This is not an indictment of the above methods of capital generation.  Rather, this is a presentation of the risk involved in the use of these options by business leaders.  An entrepreneur must be aware of the effects of each and exercise due diligence in financial planning.  Either armed with sound accounting knowledge or assisted by a good accountant, the entrepreneur can use these tools to grow her business.

These are not the only options available, however.  Sponsorship can both supplement revenue generation strategies and inject capital into a new venture.  For example, an entrepreneur could produce a sporting event with the assistance of a good sponsor lineup.

Sponsorship and Entrepreneurship: The Best Option through Proper Execution and – Most of All – Excellent Activation

As with all business ventures, if you would like to plan a sporting event (i.e. a marathon), you need capital.

Bank of America's title sponsorship of the Chicago Marathon not only makes the event possible, but also helps define corporate values and reinforces its presence in the Chicagoland area.

Sponsorship presents a long list of benefits to all parties involved.  Interest payments and dividend disbursements such as those following loan and bond sales, respectively, are not an issue.  Sponsorship agreements do not necessarily require the event producer to surrender long-term control of the business to sponsors (as in the case of shareholders), unless both parties concur.  In fact, an entrepreneur/event producer could create an event and a list of assets to sell as inventory (i.e. mobile apps, interactive fan and guest zones, etc.) and recover ownership of that inventory at the end of the sponsorship agreement.  Here, assets increase on the left side of the accounting equation and revenue increases on the right.  Liabilities – such as notes payable or interest payable – are minimized while “right side” accounts, like “unearned revenue”, may also rise.  The latter, however, is reconciled upon the event’s completion and through proper activation.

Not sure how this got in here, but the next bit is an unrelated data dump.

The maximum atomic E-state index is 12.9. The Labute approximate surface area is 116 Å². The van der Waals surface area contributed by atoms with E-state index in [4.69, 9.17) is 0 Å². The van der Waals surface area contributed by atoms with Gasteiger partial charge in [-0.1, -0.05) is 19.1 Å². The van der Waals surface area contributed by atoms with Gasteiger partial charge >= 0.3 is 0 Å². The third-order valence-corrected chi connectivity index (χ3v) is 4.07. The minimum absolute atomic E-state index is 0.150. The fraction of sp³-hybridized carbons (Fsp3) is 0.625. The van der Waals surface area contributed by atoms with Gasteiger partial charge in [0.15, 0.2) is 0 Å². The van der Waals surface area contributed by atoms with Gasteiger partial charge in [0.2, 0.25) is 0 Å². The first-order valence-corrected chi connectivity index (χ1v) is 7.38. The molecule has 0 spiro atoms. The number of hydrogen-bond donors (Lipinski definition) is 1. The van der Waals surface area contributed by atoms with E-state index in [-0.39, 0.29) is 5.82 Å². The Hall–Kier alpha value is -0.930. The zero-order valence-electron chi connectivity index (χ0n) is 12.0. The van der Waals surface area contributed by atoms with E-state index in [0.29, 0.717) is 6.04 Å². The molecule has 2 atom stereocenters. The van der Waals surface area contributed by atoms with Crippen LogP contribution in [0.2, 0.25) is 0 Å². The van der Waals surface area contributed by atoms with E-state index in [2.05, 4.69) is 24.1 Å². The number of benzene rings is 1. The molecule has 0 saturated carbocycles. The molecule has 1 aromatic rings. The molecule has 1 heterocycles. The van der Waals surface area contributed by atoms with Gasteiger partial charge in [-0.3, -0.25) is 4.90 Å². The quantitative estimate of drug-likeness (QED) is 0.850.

As assets increase after successful execution of the sporting event and proper sponsorship activation, “inventory,” like our mobile apps and interactive fan zones, will appreciate over time and could be packaged with other assets to drive the value of our event’s sponsorship upward.  Unlike tangible inventory, solid and proven assets as those created in sporting events (take our marathon example) do not usually depreciate over time and return to the property at the end of the sponsorship’s duration.  They can then be resold to the highest bidder or repackaged in another sponsorship deal.

Nevertheless, the property (i.e. the event) and our entrepreneur must be accountable to sponsors.  To ensure sponsor ROI and maintain a mutually beneficial relationship, the property must always overdeliver.  This dynamic resembles the relationship between a company and its shareholders, with the exception that sponsors cannot impose their will on the property in the same way that shareholders influence a company’s business decisions for an unspecified amount of time.


Sponsorship is an excellent tool for the entrepreneur who plans a sporting event and needs capital to start.  Unlike stock sales in the GM example, sponsorship does not require the property or business to sell shares of itself or control to investors.  It does not involve interest payments or dividend disbursements, like loans and bond sales, respectively.  Lastly, sponsorship positively affects the left side of the accounting equation (remember:  Assets = Liabilities + Stockholder Equity + Retained Earnings) while boosting revenue and “unearned revenue” accounts.  Loans, interest payable, and bonds payable are liabilities while the sale of common and preferred stock are stockholder equity, the latter meaning that others could have a voice in your decisions until her shares are either sold to someone else or you buy them back at a premium.  Lastly, dividends negatively affect retained earnings.